177 One-Liners Mashup


This week is going to be very informal, and without any particular task or submission. It’s hunting season, and we’re hunting one-liners.

Basically, we’ll start with the simple problem I’ve presented below. Your solution must fit in one line. (Golfing is okay, but not necessary. One line generally means about 80 chars wide, but we’re flexible here.) If you are writing a method, the def foo(args) and end (and class Whatever and end for adding methods to a class) doesn’t count… the body of the method will.

Of course, your solutions should be generally useful, and not hard-coded to solve any particular example used to illustrate what the solution should do.

Post your solution AND a followup problem for others to solve. Repeat ad nauseum (or until about Wed/Thu).


See the One-Liners Mashup thread on the Ruby-Talk Mailing List for the full set of problems and discussion.


Thanks to everyone who joined in on the one-liners mashup. I think part of the challenge to the mashup was coming up with new problems. It seems that, unless you’ve already solved the problem, it takes a bit of intuition to come up with a problem that isn’t trivial, but also that can be done within a typical line or two. All the problems presented seemed to fit right in.

I’m not going to do a regular summary here: the discussion on Ruby Talk pretty much is the summary. I will run through all the problems very quickly, just pulling out the solution that appealed to me the most in each case.

The problem:

Write a single line method for Array that does this:
  > [:one, "two", 4].repeat(3)
  => [:one, :one, :one, "two", "two", "two", 4, 4, 4]

“The Nice” solution (I agree):

def repeat(n)
  inject([]) { |a,e| a.concat [e]*n }

The problem:

Print out a Sierpinski carpet.

The shorter (but still kinda long) solution:

def carpet(n)
  n==0?"#\n":carpet(n-1).map{|l| ['\0\0\0','\0 \0','\0\0\0'].map{|c| l.gsub(/#| /,c)}}.join

The problem:

Given the class: 

  class Data2D
    def initialize
      @data = [ ]  # in row major form

    def add_row(*row)
      @data << row

And this setup for an object:

  data = Data2D.new
  data.add_row(1, 2, 3, 4)
  data.add_row(5, 6, 7, 8)

define a [] method that makes this form of access possible:
  data[2][1]  # => 7

The tricksy call-you-later solution:

class Data2D
  def [](x) lambda { |y| @data[y][x] }

The problem:

Write an []= method to solve the following:
  obj = YourClass.new
  obj['answer'] = 42
  obj.answer  # => 42

The what-the-heck-with-all-the-eval solution:

class YourClass
  def []=(f, v)
    class << self; self end.instance_eval{ attr_accessor f }; instance_eval "@#{f}=v"

The problem:

Given one or more input filenames on the command line, report the number of unique IP addresses
found in all the data.

The command-line solution:

ruby -e 'p ARGF.read.scan(/\d{1,3}(\.\d{1,3}){3}/).uniq.size'

The problem:

Here's something simple: define method roll(n, s) to roll a s-sided
die n times and display a bar graph of the results. So roll(20, 4)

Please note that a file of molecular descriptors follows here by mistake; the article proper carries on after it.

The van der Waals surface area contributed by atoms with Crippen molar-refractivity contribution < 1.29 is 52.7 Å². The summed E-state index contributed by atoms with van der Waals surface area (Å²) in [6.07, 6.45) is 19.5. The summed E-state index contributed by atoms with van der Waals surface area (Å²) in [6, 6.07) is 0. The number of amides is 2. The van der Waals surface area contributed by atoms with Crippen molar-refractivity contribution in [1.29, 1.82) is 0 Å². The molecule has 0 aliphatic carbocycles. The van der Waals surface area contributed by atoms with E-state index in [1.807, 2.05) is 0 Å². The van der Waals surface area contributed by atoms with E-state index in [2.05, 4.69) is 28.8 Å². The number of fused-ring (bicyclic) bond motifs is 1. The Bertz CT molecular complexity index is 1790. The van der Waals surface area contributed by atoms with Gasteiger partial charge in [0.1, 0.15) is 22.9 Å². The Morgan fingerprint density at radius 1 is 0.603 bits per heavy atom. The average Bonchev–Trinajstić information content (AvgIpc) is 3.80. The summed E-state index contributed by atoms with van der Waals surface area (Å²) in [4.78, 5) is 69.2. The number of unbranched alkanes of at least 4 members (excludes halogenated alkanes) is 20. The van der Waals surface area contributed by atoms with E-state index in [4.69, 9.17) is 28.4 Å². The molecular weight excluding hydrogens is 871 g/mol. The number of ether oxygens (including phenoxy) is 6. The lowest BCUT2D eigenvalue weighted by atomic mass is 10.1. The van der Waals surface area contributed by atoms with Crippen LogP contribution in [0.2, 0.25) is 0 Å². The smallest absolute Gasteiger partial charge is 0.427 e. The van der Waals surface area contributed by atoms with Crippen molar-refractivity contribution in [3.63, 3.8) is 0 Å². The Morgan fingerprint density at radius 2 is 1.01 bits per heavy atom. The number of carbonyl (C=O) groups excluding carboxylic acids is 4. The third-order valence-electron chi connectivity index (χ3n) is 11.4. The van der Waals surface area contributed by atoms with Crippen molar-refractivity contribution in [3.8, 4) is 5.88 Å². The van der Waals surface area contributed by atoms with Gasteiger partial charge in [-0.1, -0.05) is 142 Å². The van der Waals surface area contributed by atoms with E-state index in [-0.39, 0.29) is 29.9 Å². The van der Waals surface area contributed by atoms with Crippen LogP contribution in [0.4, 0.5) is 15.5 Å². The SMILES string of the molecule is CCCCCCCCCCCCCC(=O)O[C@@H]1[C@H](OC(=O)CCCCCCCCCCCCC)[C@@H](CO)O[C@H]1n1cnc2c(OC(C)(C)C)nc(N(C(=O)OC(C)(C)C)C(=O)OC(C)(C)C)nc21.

might look like this:

A random solution:

def roll(n,s)
  (1..n).map { |x| "#{x}|#{'#' * (1 + rand(s))}" } * "\n"

The problem:

Provide a one-liner that can wrap a body of text at a requested maximum length.

The “Didn’t we do this before?” solution:

text.gsub(/(.{1,80})\s|(\w{80})/, "\\1\\2\n") 

The problem:

Sort an array of words by the words' values where a word's value is the
sum of the values of its letters and a letter's value is its position in
the alphabet. So the value of "Hello" is 8+5+12+12+15.

The “I mutated two solutions into one I like the bestest” solution:

class Array
  def sortval()
    sort_by { |x| x.upcase.sum - x.length * ?@ }

The problem:

Write a function per(n) which returns the periodicity of 1/n, i.e.
  per(3) => 1
  per(4) => 0
  per(7) => 6
  per(11) => 2

The “Ummm… yeah… how do these work?” solution:

def per(n, b=10)
  i=1;x=b;h={};loop {x=x%n*b;break 0 if x==0;h[x]?(break i-h[x]):h[x]=i; i+=1}

The problem:

Return the power set of an Array's elements.

The “Don’t get up, I’ll take care of it” solution:

class Array
  def powerset
    inject([[]]) { |a,e| a + a.map { |b| b+[e] } }

The problem:

Assuming you have an array of numeric data, write a method that returns an array of progressive
sums. That is:
  prog_sum( [1, 5, 13, -6, 20] ) =>  [1, 6, 19, 13, 33] 

The obligatory inject solution:

def prog_sum(ary)
  ary.inject([0, []]) {|(s, a), i| [s+i, a<<(s+i)]}.last

The problem:

Given an s-expression, print it out as a tree, where [:a,
:b, :c, :d] is the node with parent a and children b, c and d

[:foo, [:bar, [:baz, :quux], :hello, :world], :done] #=>

| -- bar
|    | -- baz
|    |    | -- quux
|    | -- hello
|    | -- world
| -- done

The last solution of the summary… solution:

class Array
  def to_s
    collect{|x| x.to_s.gsub(/\n/,"\n|   ")}.join("\n|-- ")

Any unsolved problems? You bet! Here are the problems that didn’t get answered, in case you’ve got an itch for more.

1. Given a text from STDIN and a regexp, print each line which (in part)
matches regexp with two preceding and two successional lines. Do not output
a line more than once.

2. Starting with an array, find the first permutation of the elements of
that array that is lexicographically greater than (i.e. sorts after)
the given array.

3. Write a oneliner next_fib(n) which gives the smallest Fibonacci number
greater than n.

4. Given an epsilon, compute PI to that precision.

Wednesday, February 04, 2009